The 140-Degree Field of View of the Infinitus Prime tVR
Compared to hybrid tablets or smartphones, the adoption of Virtual reality as a comparatively new field of technology is rising globally at the moment. Even though it is still at its development stages, VR headset technology is advancing with the speed of light.
As much as the HTC Vive or Samsung’s Gear VR offer content and experience that nobody would have thought about few years ago, to get a real measure of the level of advancement in virtual reality, the Infinitus Prime tVR is the best option to be tried out as it is a VR headset that surpasses all others in terms of purpose, viewing angles and resolution. Firstly, the 140-degree field view which the Infinitus Prime tVR offers can only be matched by the LG V10 smartphone featuring two front cameras working together.
Other VR headsets have barely touched the 100-degree field of vision mark talk more of reaching 140-degree anytime soon. The Infinitus Prime tVR comes with a 5,120 x 1,440 pixel resolution compared to HTC Vive VR‘s 2,160 x 1,200 pixel resolution. This broadens the limits of the capabilities of VR headsets by a significant margin. However, the headset works with a Display Port and a USB port. It also has Bluetooth connectivity, a sound card and a microphone. It is being widely speculated that future versions of the Infinitus Prime tVR will feature a wider field of vision, 4K add-on cameras and a generally user-friendly headset design.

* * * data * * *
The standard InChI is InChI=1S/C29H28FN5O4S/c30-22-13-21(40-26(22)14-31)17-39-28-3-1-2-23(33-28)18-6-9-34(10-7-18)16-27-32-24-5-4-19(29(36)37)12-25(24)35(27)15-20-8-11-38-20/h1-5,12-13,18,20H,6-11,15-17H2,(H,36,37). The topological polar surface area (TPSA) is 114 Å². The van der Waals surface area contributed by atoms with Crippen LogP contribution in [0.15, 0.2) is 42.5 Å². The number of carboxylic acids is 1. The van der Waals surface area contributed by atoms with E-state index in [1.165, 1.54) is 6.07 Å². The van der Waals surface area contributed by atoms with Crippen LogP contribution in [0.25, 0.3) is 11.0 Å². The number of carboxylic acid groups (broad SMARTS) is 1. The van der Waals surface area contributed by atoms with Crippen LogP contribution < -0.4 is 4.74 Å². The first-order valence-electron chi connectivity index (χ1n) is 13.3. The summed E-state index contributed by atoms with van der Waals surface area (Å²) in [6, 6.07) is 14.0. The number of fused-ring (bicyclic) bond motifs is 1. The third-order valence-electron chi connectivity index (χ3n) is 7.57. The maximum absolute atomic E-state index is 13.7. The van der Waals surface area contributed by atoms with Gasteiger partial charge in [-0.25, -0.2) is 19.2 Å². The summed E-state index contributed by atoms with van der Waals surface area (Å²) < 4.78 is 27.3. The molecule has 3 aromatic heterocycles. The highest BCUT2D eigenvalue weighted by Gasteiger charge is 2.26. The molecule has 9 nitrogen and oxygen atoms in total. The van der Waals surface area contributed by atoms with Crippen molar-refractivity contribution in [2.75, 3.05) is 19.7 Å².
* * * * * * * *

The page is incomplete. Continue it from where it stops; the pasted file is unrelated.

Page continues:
Unfortunately, the Infinitus Prime tVR is presently meant to be used by large businesses and organizations, not regular customers. It carries a price tag of $3,000 and it needs the support of a powerful PC for its superior graphics requirements and high-resolution content. The Infinitus Prime won’t come with pre-loaded content unlike the Samsung Gear VR or HTC Vive. It also will no give access to online stores where you can purchase high-resolution content or VR games. Instead the company that builds it, Infinitus Global will let the businesses and organizations that want it select the content they want in it.
Its open source characteristic makes it possible to use the headset to play theme park rides, offer simulation experiences to pilots, drivers of high-speed vehicles and astronauts and can even help engineers and surgeons perform detailed and critical procedures.
The makers of the headset, Infinitus Global is in presently discussing with an online TV service in the U.S. as well as a Japanese school which offers VR courses for its students. They have also had the device tested by thousands of people and companies. The capabilities of the device will be known once it is officially launched, and may get to use one if businesses wish to pass on the technology to their customers in the near future.